China is the most crucial actor in ensuring Pakistan’s sincerity in the peace process. Beijing, due its massive investment in Pakistan and fear of an unstable Afghanistan derailing its multi-dollar project, Belt and Road Initiative (BRI), could play a huge role in inducing Pakistan to be sincere in its engagement with the peace process. According to several Pakistani reports, Pakistan and China “played a key role in brokering the ceasefire deal.” China has taken the responsibility of engaging in shuttle diplomacy between Islamabad and Kabul. Beijing even hosted the trilateral talks in December 2017, where Pakistan, China, and Afghanistan called upon the Taliban to join the peace process. Beijing’s enormous influence over Pakistan is critical in acquiring Pakistan’s support for the peace process and bringing the Taliban to the table.

Time for Regional Countries to Take a Step Together

The United States has accepted and highlighted the responsibility of the regional players to bring stability in Afghanistan. For this to happen, the United States needs to devise a near-term strategy in the pre-political settlement world to help the regional countries to embark on a long-term strategy for Afghanistan in the post-political settlement world. Reaching a political solution with the Taliban without taking regional countries into confidence has affected America’s ability to achieve an end to the war. However, the United States now appears to be working towards a regional consensus, as visible from Special Representative for Afghanistan Reconciliation Zalmay Khalilzad’s latest effort to lead an interagency delegation to India, China, Afghanistan, and Pakistan from January 8th to January 21st.

The United States needs to devise a near-term strategy in the pre-political settlement world to help the regional countries to embark on a long-term strategy for Afghanistan in the post-political settlement world.

With this strategy in mind, the United States should continue to provide regional players with a platform to settle their inter-state differences and facilitate regional cooperation towards a peace settlement. A regional consensus on the Afghan peace process is a prerequisite for achieving long-lasting solution in Afghanistan. Instead of pushing these countries to fight the Taliban in Afghanistan – a sentiment visible from Trump’s recent statements on the issue – the United States can support the countries in formulating a long-term vision for Afghanistan and the region, especially if and when the Afghan Taliban becomes a part of the government. The support would require the United States to cooperate with Russia, a country with which it shares a hostile relationship. This is important considering the role Russia can play in bringing the region together, especially on the issue of Afghanistan.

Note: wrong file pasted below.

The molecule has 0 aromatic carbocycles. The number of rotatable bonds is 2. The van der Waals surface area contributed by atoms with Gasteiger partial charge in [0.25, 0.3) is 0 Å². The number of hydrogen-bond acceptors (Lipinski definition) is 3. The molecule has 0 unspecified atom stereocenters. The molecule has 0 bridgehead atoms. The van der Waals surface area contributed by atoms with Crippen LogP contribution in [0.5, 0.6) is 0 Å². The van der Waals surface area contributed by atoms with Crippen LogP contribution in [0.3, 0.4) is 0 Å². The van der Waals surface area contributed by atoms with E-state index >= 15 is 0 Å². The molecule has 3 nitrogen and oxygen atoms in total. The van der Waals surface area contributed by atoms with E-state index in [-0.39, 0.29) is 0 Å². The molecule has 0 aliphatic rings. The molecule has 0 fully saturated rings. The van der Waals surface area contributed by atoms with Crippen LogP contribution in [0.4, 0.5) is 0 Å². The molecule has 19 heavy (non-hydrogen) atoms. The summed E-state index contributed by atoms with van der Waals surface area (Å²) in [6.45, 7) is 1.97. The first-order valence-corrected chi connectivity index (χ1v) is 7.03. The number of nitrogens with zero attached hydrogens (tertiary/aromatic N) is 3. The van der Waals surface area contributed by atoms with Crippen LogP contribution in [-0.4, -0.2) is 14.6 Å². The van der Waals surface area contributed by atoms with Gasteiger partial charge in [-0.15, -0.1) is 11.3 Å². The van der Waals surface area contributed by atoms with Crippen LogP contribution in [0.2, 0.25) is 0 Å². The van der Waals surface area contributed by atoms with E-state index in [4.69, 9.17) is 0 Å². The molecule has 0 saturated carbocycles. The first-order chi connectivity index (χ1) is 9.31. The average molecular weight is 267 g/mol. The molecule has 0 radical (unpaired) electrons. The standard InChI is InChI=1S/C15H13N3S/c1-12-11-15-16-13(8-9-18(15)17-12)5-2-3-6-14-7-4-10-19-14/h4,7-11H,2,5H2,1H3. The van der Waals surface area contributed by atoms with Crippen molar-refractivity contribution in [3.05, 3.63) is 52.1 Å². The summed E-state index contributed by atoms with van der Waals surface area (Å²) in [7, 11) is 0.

At a time when the chances of achieving a political settlement in Afghanistan are high, as evidenced from the involvement of Taliban representatives in the peace talks, regional countries must heighten the intensity of their cooperation. The fear of a refugee crisis could act as motivating factor for the countries to work together. Pakistan, Russia, and Iran have all raised concerns about the United States establishing a permanent base in South Asia in the past, but have now displayed anxieties over the consequences of a hasty U.S. withdrawal. Afghanistan, which shares borders with Pakistan, Iran, Turkmenistan, Uzbekistan, Tajikistan, and China, is already the second biggest source of refugees in the world. Pakistan, which is already struggling with economic crisis at home, does not have the appetite to take in more refugees. Additionally, China is uneasy about the potential for Afghan instability spilling into its nearby Xinjiang region. These shared apprehensions may allow the countries to set aside their strategic differences and work to prevent Afghanistan from descending into further chaos.


Image 1: MEAPhotogallery via Flickr

Image 2: Andolu Agency via Getty Images

Posted in , Afghanistan, Cooperation, Defence, Doctrine, Geopolitics, India-Pakistan Relations, Politics, Regional Connectivity, Security, Uncategorized

Neha Dwivedi

Neha Dwivedi

Neha Dwivedi holds a Master’s degree in Geopolitics and International Relations from Manipal Academy of Higher Education in Manipal, India. Her research interests include Afghanistan, emerging geopolitics of the Middle East, refugee crises, Islam and identity politics, and regional aspects of human rights. Previously, she was associated with the Centre for Studies in International Relations and Development (CSIRD) in Kolkata as a research intern. She has also contributed articles for The Diplomat magazine. Formerly, she worked as a journalist at the online news platform, Saddahaq. She was an SAV Visiting Fellow, July 2018.